When a moment later, three elderly Jewish men, with waves of greeting right and left, clustered around the hat checker to bestow a good three minutes on close, bent-head conversation with her, I asked the waiter:

“Is the hat checker some stage star down in her luck?”

“No, that’s Renee Carroll, who wrote a book,” said the waiter.

So I dawdled over my lunch and caught her when the crowd had dwindled.

“I hear you wrote a book?” I said.

“It’s in its second edition,” said she. “Would you like to buy a copy?”

She had a pile of them in her cloakroom.

Meets People Off Guard

“Did you make money out of it?” I asked.

“It sold 4,000 and is now in a second edition,” she said. “I’ve sold 400 copies here myself. Eddie Cantor bought 50 copies.”

“But you are still a hat check girl?”

“My book is the by-product of the hat check business. I wouldn’t trade my job for the job of any of the best columnists in New York.”


“Because I meet more people, see more interesting people than they do. Because I meet them off guard. When they are all merry and eager, in readiness to eat. This is the swellest job, bar none, in the world.”

“You think of a hat checker,” I said, “as having a measly sort of job. And you think of an author as being a big shot.”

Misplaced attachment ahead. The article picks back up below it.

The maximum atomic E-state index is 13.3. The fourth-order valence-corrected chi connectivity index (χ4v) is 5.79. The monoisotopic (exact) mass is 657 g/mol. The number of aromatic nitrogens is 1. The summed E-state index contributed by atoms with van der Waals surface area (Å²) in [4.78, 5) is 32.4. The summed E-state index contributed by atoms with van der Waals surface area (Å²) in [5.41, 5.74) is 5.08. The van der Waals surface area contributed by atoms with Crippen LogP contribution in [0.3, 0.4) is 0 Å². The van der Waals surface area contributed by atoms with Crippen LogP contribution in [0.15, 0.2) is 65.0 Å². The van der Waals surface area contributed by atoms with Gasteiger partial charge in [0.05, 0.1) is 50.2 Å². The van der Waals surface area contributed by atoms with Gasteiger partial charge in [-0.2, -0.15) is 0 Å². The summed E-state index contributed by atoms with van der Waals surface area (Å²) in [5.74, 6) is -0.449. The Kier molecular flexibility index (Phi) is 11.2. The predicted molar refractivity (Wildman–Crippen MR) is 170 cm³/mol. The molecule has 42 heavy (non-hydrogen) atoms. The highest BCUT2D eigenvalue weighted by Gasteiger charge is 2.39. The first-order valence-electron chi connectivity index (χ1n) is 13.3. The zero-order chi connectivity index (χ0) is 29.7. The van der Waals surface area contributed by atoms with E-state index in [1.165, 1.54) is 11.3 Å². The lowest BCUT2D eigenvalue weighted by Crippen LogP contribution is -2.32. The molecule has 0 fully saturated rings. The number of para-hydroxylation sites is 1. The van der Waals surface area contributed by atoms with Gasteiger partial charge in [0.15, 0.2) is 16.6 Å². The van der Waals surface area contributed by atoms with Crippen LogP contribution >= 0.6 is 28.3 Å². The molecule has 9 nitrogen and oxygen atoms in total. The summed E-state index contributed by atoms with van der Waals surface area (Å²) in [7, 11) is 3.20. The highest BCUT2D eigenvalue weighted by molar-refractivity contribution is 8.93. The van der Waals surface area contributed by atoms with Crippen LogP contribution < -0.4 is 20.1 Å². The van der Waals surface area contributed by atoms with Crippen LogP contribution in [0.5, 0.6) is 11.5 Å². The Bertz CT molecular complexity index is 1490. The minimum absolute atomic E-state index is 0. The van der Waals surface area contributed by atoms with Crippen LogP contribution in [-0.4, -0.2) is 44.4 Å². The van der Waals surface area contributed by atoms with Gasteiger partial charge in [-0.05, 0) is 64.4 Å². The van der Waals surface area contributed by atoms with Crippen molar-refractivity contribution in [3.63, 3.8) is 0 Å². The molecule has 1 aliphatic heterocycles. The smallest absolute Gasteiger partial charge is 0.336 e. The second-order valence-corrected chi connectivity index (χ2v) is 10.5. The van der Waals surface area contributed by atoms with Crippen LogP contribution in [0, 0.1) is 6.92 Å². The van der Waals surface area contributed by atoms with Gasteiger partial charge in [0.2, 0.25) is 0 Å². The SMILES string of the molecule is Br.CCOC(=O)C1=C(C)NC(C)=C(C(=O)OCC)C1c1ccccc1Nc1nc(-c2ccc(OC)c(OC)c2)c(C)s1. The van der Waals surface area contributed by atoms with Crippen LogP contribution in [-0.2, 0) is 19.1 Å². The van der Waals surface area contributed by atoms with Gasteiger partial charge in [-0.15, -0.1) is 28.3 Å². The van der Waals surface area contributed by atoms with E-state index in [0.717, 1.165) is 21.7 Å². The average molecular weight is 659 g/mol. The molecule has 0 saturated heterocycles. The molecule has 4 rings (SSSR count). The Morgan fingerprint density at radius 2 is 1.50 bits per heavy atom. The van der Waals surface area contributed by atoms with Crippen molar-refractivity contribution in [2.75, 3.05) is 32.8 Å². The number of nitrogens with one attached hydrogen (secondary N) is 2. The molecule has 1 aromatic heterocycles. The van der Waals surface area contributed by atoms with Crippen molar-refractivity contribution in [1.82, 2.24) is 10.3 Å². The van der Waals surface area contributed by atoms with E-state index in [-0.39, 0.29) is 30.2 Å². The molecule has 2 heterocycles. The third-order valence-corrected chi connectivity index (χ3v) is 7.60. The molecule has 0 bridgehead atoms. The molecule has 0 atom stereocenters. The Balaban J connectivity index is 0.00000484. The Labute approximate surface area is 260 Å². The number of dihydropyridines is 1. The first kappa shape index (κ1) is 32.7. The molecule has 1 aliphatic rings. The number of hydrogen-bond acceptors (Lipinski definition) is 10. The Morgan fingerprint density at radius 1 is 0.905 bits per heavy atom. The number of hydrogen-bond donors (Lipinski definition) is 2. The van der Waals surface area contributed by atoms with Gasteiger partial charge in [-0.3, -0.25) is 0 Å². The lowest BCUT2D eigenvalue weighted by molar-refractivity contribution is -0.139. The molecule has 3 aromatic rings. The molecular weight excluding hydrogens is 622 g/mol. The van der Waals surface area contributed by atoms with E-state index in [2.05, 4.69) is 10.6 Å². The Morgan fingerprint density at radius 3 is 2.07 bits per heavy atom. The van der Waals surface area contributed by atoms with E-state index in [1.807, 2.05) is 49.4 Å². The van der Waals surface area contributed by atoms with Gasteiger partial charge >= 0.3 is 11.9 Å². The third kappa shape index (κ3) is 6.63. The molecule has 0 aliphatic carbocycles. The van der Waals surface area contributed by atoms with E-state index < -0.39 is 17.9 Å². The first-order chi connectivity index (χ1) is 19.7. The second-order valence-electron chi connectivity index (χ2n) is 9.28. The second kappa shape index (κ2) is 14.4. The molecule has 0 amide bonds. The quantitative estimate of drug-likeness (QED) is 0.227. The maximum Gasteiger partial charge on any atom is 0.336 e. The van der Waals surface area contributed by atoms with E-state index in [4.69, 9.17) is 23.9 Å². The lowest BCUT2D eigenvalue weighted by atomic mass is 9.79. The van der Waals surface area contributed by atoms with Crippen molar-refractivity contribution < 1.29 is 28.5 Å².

“Here it’s reversed,” said Renee, who has got a wizened Borneo head-hunter’s head as a little gift from Believe It or Not Ripley, who saw what Marlene Dietrich fed her baby, who had to lean up against the wall when she first heard Dempsey’s squeaky little tenor voice, who was caught in the act of trying on Nancy Carroll’s sable coat (and did the fur fly?), who asked George Jessel for a joke to tell at a party, and George couldn’t think of one in twenty minutes of chin resting, hair scratching effort …

“One day Walter Donaldson, the song writer, drove up to the restaurant with Maurice Chevalier,” she says. “It was summer and when Chevalier got out of the swell car which they parked, regardless of parking laws, right in front of the place, he took off his straw hat and tossed in on the seat of the car beside the chauffeur.